We are all Muslims guided by the same beloved book containing God’s message as revealed to the Prophet. We have always lived together in peace. We respect each other, love one other. We celebrate together and mourn together. As much as Iran tries to foment division, it has failed because we are Emiratis. We built our country together and we are all proud of its achievements.

Remembering makes me sad and, yes, angry. We have been manipulated by Imperialist powers. Iraq was destroyed by George W. Bush on a trumped-up pretext. And now Shiites are being lured into the Iranian camp. I would appeal to Arab Shiite communities not to fall for this Persian trickery. Together we are strong, divided we risk witnessing Iraq being split into three feeble entities, Lebanon becoming an Iranian enclave and, now there is talk of federalizing Syria into goodness knows how many postage stamp sized mini autonomous states. Open your eyes wide. See what is happening. Wake up!

The brutality of Iranian-funded and armed militias, Hezbollah in Lebanon and Iraq, the Lebanese militia Amal and the Hashd Al-Shaabi (Popular Mobilization Forces) in Iraq, are scarring the reputation of our Shiite brethren. Those groups that have turned their guns against Sunnis forcing them to flee their homes have strayed from Islam, which stresses unity among Muslims:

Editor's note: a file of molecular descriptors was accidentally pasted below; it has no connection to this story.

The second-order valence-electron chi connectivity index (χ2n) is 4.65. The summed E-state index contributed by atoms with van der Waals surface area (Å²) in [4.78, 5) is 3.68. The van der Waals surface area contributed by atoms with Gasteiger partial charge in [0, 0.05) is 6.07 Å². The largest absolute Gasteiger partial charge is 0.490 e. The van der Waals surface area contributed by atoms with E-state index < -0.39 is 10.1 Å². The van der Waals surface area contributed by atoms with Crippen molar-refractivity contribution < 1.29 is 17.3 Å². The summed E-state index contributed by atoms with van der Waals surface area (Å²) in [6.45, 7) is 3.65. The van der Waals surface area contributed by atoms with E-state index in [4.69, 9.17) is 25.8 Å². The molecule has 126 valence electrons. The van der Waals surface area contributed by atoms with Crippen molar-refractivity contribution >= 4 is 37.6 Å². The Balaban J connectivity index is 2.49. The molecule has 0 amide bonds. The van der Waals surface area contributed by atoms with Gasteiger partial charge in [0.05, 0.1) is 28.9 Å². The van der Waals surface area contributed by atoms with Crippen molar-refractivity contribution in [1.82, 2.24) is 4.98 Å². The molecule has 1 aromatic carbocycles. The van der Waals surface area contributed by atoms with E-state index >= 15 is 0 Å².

Hold fast together to the cable of Allah and be not divided. Remember the blessing that Allah bestowed upon you; you were once enemies then He brought your hearts together so that through His blessing you became brothers. You stood on the brink of a pit of fire and He delivered you from it. Thus doth Allah make His signs clear to you that you may be guided to the right way. (Surat Ali-Imran, verse 103)

Daesh and its affiliates are just as evil. They sicken me. But they are a symptom of the invasion of Iraq to the detriment of Sunnis, an invasion that set Iraq under the Iranian umbrella. Over 100 Islamic State commanders were officers in Saddam’s army, according to the Daily Mail. They were thrown out of their jobs to make way for Shiites. Many were detained in America’s Camp Bucca, the birthplace of Daesh. They, too, must be eradicated.

I call upon all Arab Shiites to reject being used as tools to further Iranian plots. Our Arab World needs you. We want you with us. Do not allow Hezbollah, Amal and the Hashd Al-Shaabi — that represent just a small minority — kidnap your name and reputation. We are not enemies. It is a fake enmity concocted in Qom.

Breaching the growing chasm between us is in our hands. Regaining trust will take unity of purpose and will not happen overnight, but if we do not clasp hands soon, I am concerned for our children and grandchildren destined to live in fear. May Allah preserve us and make us one again!

  • Middle East Policy

    Middle East Policy has been one of the world’s most cited publications on the region since its inception in 1982, and our Breaking Analysis series makes high-quality, diverse analysis available to a broader audience.